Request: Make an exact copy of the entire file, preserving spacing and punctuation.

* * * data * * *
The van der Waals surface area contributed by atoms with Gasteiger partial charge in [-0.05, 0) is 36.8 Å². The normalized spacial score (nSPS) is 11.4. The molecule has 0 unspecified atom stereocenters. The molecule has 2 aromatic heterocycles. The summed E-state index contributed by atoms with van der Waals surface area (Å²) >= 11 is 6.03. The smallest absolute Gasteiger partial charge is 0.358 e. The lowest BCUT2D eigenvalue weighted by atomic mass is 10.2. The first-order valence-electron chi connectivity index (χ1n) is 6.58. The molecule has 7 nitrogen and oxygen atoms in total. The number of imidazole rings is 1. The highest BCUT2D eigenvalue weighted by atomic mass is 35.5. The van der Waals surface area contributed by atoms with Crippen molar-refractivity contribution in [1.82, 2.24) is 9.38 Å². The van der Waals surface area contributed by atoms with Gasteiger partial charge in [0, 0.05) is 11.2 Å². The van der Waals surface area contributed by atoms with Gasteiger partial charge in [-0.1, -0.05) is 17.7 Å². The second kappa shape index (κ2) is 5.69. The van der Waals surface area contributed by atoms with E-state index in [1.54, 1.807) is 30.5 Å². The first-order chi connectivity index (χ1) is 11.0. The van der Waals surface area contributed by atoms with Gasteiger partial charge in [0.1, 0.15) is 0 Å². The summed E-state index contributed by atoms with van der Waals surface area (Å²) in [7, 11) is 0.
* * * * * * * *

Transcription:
The van der Waals surface area contributed by atoms with Gasteiger partial charge in [-0.05, 0) is 36.8 Å². The normalized spacial score (nSPS) is 11.4. The molecule has 0 unspecified atom stereocenters. The molecule has 2 aromatic heterocycles. The summed E-state index contributed by atoms with van der Waals surface area (Å²) >= 11 is 6.03. The smallest absolute Gasteiger partial charge is 0.358 e. The lowest BCUT2D eigenvalue weighted by atomic mass is 10.2. The first-order valence-electron chi connectivity index (χ1n) is 6.58. The molecule has 7 nitrogen and oxygen atoms in total. The number of imidazole rings is 1. The highest BCUT2D eigenvalue weighted by atomic mass is 35.5. The van der Waals surface area contributed by atoms with Crippen molar-refractivity contribution in [1.82, 2.24) is 9.38 Å². The van der Waals surface area contributed by atoms with Gasteiger partial charge in [0, 0.05) is 11.2 Å². The van der Waals surface area contributed by atoms with Gasteiger partial charge in [-0.1, -0.05) is 17.7 Å². The second kappa shape index (κ2) is 5.69. The van der Waals surface area contributed by atoms with E-state index in [1.54, 1.807) is 30.5 Å². The first-order chi connectivity index (χ1) is 11.0. The van der Waals surface area contributed by atoms with Gasteiger partial charge in [0.1, 0.15) is 0 Å². The summed E-state index contributed by atoms with van der Waals surface area (Å²) in [7, 11) is 0.